Automatically Taint and Label the node during starting of AKS cluster

Shreyas Arani 261 Reputation points

Hi we have a 4 node AKS cluster, we are daily starting and stopping the AKS cluster as we are having budget constraint. we are using taint and tolerations to deploy specific pods on the tainted node. Also we are labelling the node. Our requirement is to automatically taint and label any one node out of the 4 nodes. So that we needn't to manually taint and label the node after the cluster has started. Can anyone help on how this can be achieved?

Azure Kubernetes Service (AKS)
Azure Kubernetes Service (AKS)
An Azure service that provides serverless Kubernetes, an integrated continuous integration and continuous delivery experience, and enterprise-grade security and governance.
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  1. SRIJIT-BOSE-MSFT 4,291 Reputation points Microsoft Employee

    @Shreyas Arani , Thank you for the question.

    Here is one automation approach that might interest you. With this approach we shall:

    • Create a bash script that taints and labels the last node in the list of available nodes from inside a Kubernetes Pod.
    • Create a docker image to run this script.
    • Push the image to a container registry
    • Create a Namespace, Service Account, Clusterrole and Clusterrolebinding before we deploy the solution. The Service Account will be granted permission to get,list and delete pods on the cluster scope defined in the Clusterrole through the Clusterrolebinding. We will mount this Service Account on the pods of our Deployment in the next step to enable the pods to access the required Kubernetes APIs.
    • Create a Deployment in the AKS with the aforementioned docker image and using the Service Account created in the previous step.

    [Note: I will creating a Deployment which will eventually have the Pod in Succeeded (Completed) State, because I can count on my Deployment's desired state to be persisted when the cluster is stopped and the kube-controller-manager should scale a replica of the Pod every time the cluster starts. You might choose to use Jobs or CronJobs, depending on your needs]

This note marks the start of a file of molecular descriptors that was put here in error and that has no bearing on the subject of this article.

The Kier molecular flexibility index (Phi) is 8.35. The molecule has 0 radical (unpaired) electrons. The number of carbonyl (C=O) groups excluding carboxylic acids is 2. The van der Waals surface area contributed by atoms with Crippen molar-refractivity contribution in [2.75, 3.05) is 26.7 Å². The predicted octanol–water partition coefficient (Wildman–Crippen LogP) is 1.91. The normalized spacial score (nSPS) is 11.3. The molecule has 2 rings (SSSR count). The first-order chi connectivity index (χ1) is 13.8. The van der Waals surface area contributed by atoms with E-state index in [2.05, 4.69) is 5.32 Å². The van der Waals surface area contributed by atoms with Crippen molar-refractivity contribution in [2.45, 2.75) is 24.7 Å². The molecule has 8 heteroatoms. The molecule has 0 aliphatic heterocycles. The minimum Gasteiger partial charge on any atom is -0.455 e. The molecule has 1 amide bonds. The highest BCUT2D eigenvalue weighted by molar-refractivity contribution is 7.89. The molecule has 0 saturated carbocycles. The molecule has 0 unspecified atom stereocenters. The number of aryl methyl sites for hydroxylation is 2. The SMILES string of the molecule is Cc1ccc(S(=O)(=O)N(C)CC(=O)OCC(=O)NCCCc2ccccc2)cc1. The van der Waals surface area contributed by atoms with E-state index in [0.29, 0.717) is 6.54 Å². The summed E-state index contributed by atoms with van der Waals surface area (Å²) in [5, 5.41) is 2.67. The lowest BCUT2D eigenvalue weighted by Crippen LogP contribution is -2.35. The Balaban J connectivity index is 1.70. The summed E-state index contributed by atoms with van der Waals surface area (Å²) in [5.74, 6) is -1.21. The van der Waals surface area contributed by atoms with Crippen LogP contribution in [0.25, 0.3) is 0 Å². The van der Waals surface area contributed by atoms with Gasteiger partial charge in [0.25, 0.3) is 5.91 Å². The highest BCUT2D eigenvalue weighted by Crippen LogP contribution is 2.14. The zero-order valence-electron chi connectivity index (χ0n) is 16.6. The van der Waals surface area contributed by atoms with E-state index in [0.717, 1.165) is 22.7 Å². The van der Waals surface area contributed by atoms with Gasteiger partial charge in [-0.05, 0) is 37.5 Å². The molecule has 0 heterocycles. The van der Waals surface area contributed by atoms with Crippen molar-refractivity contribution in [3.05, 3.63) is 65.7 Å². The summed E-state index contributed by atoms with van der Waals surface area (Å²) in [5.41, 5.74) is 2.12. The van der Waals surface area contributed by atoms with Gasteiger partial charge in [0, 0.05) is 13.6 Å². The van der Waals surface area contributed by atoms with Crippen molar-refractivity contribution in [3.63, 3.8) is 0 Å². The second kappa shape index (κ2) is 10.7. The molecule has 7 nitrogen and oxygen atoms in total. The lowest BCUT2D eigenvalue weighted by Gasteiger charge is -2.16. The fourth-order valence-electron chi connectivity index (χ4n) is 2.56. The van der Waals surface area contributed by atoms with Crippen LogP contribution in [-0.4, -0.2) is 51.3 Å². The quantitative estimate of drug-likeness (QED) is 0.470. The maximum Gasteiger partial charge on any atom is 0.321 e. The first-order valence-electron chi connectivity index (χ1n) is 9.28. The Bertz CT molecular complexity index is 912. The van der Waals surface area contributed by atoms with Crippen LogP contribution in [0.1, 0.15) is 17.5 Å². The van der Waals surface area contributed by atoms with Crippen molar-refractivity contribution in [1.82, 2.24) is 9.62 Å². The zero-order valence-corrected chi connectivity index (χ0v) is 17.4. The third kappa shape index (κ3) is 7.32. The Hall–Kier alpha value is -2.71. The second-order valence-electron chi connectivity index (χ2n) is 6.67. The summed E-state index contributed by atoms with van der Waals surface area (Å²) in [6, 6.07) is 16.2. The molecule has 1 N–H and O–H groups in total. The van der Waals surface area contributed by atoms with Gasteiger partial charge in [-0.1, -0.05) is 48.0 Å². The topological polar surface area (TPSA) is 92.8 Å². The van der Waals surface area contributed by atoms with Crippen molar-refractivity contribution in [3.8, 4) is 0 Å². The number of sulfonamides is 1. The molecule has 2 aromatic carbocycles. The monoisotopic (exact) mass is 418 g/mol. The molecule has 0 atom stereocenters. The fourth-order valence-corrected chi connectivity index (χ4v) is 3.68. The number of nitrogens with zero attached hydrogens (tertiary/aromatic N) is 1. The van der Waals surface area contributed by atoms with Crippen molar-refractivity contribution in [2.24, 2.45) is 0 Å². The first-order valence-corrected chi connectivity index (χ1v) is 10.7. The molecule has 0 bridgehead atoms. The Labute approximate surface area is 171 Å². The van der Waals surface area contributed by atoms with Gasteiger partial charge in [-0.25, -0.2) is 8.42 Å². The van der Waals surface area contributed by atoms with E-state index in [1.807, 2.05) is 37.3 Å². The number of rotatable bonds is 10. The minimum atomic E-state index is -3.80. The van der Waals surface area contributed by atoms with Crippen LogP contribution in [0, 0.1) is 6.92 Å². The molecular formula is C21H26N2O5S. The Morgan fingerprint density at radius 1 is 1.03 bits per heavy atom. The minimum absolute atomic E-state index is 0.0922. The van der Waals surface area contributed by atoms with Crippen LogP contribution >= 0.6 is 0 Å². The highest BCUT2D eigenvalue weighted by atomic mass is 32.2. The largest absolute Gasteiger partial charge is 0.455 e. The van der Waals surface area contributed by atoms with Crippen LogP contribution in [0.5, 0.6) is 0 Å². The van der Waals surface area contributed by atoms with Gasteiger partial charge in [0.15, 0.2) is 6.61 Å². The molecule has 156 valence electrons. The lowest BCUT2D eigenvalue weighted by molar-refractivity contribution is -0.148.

Creating the bash script
    1. Create a fresh directory on your client machine and change the present working directory to this newly created directory:
        mkdir directory-name  
      cd directory-name  
    2. Create a file with the following content:
      # Path to ServiceAccount token  
      # Read this Pod's namespace  
      NAMESPACE=$(cat ${SERVICEACCOUNT}/namespace)  
      # Read the ServiceAccount bearer token  
      TOKEN=$(cat ${SERVICEACCOUNT}/token)  
      # Reference the internal certificate authority (CA)  
      #Get the number of nodes  
      n=$(curl --cacert ${CACERT} --header "Authorization: Bearer ${TOKEN}" -X GET ${APISERVER}/api/v1/nodes/ | jq '.items | length' )  
      #Get the last node  
      nodename=$(curl --cacert ${CACERT} --header "Authorization: Bearer ${TOKEN}" -X GET ${APISERVER}/api/v1/nodes/ | jq ".items[$((n-1))]" | sed 's/\"//g')  
      #Taint the node  
      curl --cacert ${CACERT} -g -d '{"spec":{"taints":[{"effect":"<TAINT_EFFECT>","key":"<TAINT_KEY>","value":"<TAINT_VALUE>"}]}}'  -H "Accept: application/json, */*" -H "Content-Type: application/strategic-merge-patch+json" --header "Authorization: Bearer ${TOKEN}" -X PATCH ${APISERVER}/api/v1/nodes/$nodename?fieldManager=kubectl-taint  
      #Label the node  
      curl --cacert ${CACERT} -g -d '{"metadata":{"labels":{"<LABEL_KEY>":"<LABEL_VALUE>"}}}'  -H "Accept: application/json, */*" -H "Content-Type: application/merge-patch+json" --header "Authorization: Bearer ${TOKEN}" -X PATCH ${APISERVER}/api/v1/nodes/$nodename?fieldManager=kubectl-label  
      Please replace <TAINT_EFFECT>, <TAINT_KEY>, <TAINT_VALUE> with your taint effect, key and value respectively and <LABEL_KEY> and <LABEL_VALUE> with the label key and value.